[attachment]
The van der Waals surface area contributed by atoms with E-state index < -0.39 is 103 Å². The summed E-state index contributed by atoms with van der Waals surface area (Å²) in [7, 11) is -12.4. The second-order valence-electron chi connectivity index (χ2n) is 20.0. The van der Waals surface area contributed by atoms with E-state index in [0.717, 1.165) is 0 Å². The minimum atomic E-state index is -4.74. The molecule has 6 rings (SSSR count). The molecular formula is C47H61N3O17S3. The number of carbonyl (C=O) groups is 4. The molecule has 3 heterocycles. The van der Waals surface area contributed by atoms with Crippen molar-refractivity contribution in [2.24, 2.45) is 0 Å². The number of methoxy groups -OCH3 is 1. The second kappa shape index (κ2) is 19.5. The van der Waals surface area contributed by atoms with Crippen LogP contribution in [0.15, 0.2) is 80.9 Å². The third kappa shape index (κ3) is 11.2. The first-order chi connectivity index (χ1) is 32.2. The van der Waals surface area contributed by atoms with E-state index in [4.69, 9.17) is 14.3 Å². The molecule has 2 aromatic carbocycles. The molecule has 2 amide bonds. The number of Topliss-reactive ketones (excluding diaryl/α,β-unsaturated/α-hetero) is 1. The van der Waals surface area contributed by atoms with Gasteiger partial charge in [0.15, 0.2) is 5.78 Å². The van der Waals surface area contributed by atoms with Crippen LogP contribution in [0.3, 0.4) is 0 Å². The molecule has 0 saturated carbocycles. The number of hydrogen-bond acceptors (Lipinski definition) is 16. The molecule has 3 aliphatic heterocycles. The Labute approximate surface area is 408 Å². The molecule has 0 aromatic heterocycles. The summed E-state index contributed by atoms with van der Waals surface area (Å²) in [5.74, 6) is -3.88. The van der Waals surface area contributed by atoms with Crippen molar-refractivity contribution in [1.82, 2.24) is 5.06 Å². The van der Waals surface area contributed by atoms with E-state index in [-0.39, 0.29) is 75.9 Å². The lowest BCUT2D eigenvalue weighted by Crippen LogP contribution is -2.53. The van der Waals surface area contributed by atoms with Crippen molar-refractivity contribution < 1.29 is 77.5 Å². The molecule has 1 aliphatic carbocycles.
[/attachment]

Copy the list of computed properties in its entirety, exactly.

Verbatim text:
The van der Waals surface area contributed by atoms with E-state index < -0.39 is 103 Å². The summed E-state index contributed by atoms with van der Waals surface area (Å²) in [7, 11) is -12.4. The second-order valence-electron chi connectivity index (χ2n) is 20.0. The van der Waals surface area contributed by atoms with E-state index in [0.717, 1.165) is 0 Å². The minimum atomic E-state index is -4.74. The molecule has 6 rings (SSSR count). The molecular formula is C47H61N3O17S3. The number of carbonyl (C=O) groups is 4. The molecule has 3 heterocycles. The van der Waals surface area contributed by atoms with Crippen molar-refractivity contribution in [2.24, 2.45) is 0 Å². The number of methoxy groups -OCH3 is 1. The second kappa shape index (κ2) is 19.5. The van der Waals surface area contributed by atoms with Crippen LogP contribution in [0.15, 0.2) is 80.9 Å². The third kappa shape index (κ3) is 11.2. The first-order chi connectivity index (χ1) is 32.2. The van der Waals surface area contributed by atoms with E-state index in [4.69, 9.17) is 14.3 Å². The molecule has 2 aromatic carbocycles. The molecule has 2 amide bonds. The number of Topliss-reactive ketones (excluding diaryl/α,β-unsaturated/α-hetero) is 1. The van der Waals surface area contributed by atoms with Gasteiger partial charge in [0.15, 0.2) is 5.78 Å². The van der Waals surface area contributed by atoms with Crippen LogP contribution in [0.3, 0.4) is 0 Å². The molecule has 0 saturated carbocycles. The number of hydrogen-bond acceptors (Lipinski definition) is 16. The molecule has 3 aliphatic heterocycles. The Labute approximate surface area is 408 Å². The molecule has 0 aromatic heterocycles. The summed E-state index contributed by atoms with van der Waals surface area (Å²) in [5.74, 6) is -3.88. The van der Waals surface area contributed by atoms with Crippen molar-refractivity contribution in [1.82, 2.24) is 5.06 Å². The van der Waals surface area contributed by atoms with E-state index in [-0.39, 0.29) is 75.9 Å². The lowest BCUT2D eigenvalue weighted by Crippen LogP contribution is -2.53. The van der Waals surface area contributed by atoms with Crippen molar-refractivity contribution < 1.29 is 77.5 Å². The molecule has 1 aliphatic carbocycles.